4 types of landmines and their impact on the Russia-Ukraine war

4 types of landmines and their impact on the Russia-Ukraine war

Russia’s Use of Landmines in the Ukraine Conflict: A Deadly Strategy

Landmines in Ukraine

Russia’s invasion of Ukraine has witnessed the deployment of landmines on a massive scale, leaving devastating consequences in their wake. Ukrainian officials have described the density of these minefields as “insane,” with reports indicating that some regions have seen up to five mines placed per square meter. The impact of these mines has been far-reaching, prompting a closer examination of the four main types being used, their function, and the toll they have taken on the conflict.

The Effectiveness of Landmines in Modern Warfare

Despite being a weapon rooted in 20th-century warfare, landmines continue to be employed due to their low cost, ease of production, and high effectiveness against adversaries. Their widespread usage in the Russia-Ukraine conflict attests to their enduring relevance. However, what makes them particularly lethal is their ability to inflict debilitating injuries or fatal consequences.

The Four Major Types of Landmines Used

1. Anti-personnel Mines

Butterfly mines

Blast mines, the most common type of landmine, are designed to cause grave harm to enemy soldiers. Buried just a few inches below the ground, they are typically triggered by a pressure plate, requiring a force of 11 to 35.3 pounds to detonate. Ukraine has encountered both PMN-2 and PMN-4 blast mines, with the former being a circular, plastic-cased mine. The use of the banned PFM-1 “butterfly” mine has also been reported, which scatters over a wide area and contains liquid high-explosives.

Bounding mines, activated by tripwires or pressure, are another subcategory of anti-personnel mines. Upon activation, these mines launch into the air, detonating around the upper body of victims. Their devastating effects result in horrific injuries.

Fragmentation mines, whether bounding or ground mines, cause injuries by projecting glass or metal shrapnel in different directions. With an effective range of up to 660 feet, they pose a significant threat to both soldiers and civilians. Instances of Ukraine employing OZM-72 “bounding fragmentation” mines in violation of the Mine Ban Treaty have been identified.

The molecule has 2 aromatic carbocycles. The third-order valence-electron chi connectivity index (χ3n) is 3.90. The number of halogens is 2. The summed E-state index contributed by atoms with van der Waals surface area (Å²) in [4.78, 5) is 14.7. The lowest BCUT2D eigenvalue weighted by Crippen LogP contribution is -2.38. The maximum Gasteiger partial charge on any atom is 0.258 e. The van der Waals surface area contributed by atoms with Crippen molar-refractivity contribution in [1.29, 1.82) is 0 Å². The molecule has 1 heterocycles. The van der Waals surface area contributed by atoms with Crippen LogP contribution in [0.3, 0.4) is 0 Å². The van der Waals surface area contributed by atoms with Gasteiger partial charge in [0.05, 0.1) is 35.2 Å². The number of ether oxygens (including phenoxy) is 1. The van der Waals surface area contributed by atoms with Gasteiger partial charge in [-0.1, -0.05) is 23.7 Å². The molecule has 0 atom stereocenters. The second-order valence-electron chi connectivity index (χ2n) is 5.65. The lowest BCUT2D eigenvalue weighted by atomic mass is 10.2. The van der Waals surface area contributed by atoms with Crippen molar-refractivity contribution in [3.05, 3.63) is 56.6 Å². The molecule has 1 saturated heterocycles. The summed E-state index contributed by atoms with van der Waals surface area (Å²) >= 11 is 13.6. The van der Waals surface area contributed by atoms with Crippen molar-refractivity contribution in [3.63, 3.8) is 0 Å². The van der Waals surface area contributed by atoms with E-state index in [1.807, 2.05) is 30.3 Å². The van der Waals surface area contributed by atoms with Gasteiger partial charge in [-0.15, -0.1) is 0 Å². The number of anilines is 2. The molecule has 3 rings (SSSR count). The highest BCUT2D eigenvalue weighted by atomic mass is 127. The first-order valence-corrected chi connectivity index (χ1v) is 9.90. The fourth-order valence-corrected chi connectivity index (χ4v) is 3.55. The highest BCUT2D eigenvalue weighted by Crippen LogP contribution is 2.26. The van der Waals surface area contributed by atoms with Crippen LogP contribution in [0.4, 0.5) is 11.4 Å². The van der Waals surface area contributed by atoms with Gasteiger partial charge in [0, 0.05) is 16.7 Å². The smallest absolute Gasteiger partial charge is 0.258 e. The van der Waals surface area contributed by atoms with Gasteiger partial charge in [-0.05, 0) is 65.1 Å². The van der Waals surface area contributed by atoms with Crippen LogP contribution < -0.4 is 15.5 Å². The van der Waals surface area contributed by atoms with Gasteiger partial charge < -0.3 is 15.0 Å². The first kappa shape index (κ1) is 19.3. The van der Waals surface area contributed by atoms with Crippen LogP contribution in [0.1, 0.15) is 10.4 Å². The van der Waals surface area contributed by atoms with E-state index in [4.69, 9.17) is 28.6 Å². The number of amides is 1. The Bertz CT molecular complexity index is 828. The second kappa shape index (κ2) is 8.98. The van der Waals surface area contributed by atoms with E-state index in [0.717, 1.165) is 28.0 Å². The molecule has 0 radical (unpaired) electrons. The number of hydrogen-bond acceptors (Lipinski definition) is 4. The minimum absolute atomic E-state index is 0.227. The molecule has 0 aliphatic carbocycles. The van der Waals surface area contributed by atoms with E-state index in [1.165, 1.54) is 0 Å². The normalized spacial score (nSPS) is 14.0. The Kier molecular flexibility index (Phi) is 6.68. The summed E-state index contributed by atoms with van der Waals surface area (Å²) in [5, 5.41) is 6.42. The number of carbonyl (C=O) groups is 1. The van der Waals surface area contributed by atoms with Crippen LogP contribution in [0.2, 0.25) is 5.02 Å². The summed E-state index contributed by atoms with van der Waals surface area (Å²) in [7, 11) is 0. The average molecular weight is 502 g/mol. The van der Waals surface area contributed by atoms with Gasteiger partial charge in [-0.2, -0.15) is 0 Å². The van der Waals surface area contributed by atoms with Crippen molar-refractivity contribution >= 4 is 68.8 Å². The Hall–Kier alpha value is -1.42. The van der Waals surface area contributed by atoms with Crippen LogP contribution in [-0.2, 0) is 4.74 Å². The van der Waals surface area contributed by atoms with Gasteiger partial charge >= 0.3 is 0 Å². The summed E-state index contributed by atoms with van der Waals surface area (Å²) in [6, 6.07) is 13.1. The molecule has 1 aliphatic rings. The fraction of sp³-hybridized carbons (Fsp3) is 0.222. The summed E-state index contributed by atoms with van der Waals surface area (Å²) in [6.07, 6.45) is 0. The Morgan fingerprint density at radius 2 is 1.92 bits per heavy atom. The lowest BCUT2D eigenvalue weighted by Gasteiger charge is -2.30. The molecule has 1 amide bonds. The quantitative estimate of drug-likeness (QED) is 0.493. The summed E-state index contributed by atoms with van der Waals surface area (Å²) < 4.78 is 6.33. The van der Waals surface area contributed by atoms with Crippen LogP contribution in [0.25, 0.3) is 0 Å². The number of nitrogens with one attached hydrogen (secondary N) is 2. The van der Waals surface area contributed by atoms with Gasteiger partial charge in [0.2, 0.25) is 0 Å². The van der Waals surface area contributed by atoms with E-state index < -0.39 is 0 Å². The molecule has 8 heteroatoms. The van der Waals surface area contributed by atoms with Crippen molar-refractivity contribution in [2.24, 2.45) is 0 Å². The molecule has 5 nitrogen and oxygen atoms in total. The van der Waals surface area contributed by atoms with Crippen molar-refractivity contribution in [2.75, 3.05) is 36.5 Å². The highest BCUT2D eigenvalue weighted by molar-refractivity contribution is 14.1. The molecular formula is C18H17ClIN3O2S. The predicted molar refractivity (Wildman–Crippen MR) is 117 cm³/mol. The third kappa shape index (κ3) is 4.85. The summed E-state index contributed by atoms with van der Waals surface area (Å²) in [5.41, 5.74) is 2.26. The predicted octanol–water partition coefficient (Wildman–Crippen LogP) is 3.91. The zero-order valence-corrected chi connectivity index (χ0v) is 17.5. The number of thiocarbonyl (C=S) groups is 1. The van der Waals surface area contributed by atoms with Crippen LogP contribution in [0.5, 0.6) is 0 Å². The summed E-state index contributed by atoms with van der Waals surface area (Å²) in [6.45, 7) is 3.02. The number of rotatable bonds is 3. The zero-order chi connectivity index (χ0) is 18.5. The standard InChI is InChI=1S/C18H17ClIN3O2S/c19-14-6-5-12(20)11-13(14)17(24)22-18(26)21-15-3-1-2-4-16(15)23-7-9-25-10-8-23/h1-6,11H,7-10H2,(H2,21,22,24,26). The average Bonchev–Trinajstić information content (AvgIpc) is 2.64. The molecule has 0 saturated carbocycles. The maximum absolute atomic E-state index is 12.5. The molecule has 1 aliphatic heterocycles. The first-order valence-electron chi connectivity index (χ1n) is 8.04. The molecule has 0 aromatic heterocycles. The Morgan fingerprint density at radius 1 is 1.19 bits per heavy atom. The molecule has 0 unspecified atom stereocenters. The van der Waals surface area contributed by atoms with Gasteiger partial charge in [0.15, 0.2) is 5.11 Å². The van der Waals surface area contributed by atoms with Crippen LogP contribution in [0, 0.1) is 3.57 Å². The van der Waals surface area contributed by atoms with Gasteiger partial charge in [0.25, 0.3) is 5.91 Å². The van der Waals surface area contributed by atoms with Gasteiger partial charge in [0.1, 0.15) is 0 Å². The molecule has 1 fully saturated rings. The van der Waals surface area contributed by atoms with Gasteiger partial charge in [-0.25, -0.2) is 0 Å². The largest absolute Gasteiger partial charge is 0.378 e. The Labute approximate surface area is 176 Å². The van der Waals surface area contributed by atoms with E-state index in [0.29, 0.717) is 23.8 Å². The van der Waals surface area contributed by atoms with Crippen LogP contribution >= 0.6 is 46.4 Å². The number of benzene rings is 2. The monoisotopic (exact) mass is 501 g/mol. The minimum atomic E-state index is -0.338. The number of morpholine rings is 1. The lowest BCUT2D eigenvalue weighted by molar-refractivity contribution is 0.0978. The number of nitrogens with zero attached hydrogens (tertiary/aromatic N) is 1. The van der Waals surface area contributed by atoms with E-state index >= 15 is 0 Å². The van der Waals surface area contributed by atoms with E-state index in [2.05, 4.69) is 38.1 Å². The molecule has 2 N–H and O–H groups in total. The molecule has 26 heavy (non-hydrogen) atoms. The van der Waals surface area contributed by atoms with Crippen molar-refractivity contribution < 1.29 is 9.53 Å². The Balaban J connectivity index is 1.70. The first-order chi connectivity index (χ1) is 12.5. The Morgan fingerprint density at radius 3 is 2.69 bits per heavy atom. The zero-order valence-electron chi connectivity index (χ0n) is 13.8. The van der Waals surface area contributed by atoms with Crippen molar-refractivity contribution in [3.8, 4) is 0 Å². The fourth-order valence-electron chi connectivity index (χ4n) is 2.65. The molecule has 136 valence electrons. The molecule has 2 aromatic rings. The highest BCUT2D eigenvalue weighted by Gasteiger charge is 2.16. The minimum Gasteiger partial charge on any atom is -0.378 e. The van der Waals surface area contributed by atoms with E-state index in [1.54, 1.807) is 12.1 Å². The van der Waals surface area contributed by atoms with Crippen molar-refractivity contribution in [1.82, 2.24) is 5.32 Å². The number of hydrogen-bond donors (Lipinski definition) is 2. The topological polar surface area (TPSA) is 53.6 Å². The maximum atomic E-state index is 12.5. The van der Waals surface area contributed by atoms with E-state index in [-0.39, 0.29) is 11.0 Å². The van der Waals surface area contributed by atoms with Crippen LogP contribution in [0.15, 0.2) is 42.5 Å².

2. Anti-tank Mines

Anti-tank mines

Anti-tank mines, larger versions of anti-personnel blast mines, are specifically designed to inflict maximum damage on tanks. They achieve this by destroying tracks and penetrating armor. Pressure-activated, these mines require a much greater force, ranging from 348.33 to 745.16 pounds, to trigger their explosion. The PTM-1, a plastic-bodied, rectangular mine, and the TM-62M, a large, metal-cased circular mine, have both been utilized in the conflict by Russia and Ukraine.

The Role of Landmines in the Russia-Ukraine Conflict

Russian forces have strategically employed dense minefields as a crucial tactic during the invasion, particularly in response to Ukraine’s counteroffensive. These minefields, characterized by their depth and multi-layered structure, aim to destroy mine-clearing equipment by stacking several mines on top of each other. The scale and complexity of these minefields have forced Ukrainian soldiers to abandon their armored vehicles and proceed on foot, leaving them vulnerable to enemy attacks.

As Ukraine realized the limitations of their armored vehicles in navigating minefields, General Valery Zaluzhny, Ukraine’s commander-in-chief, called for modern fighter jets, such as the F-16, to strengthen their ground capabilities. The treacherous nature of the minefields has rendered tanks and armored vehicles ineffective against concentrated fire from the opposing forces.

The extensive use of landmines in the Russia-Ukraine conflict has had a profound impact on the dynamics of the war. It not only presents a potent challenge for military strategists but also underscores the devastating consequences faced by soldiers and civilians caught in the midst of this deadly conflict. As efforts continue to find a resolution to the crisis, the haunting legacy of landmines serves as a stark reminder of the urgent need to address the global menace they represent.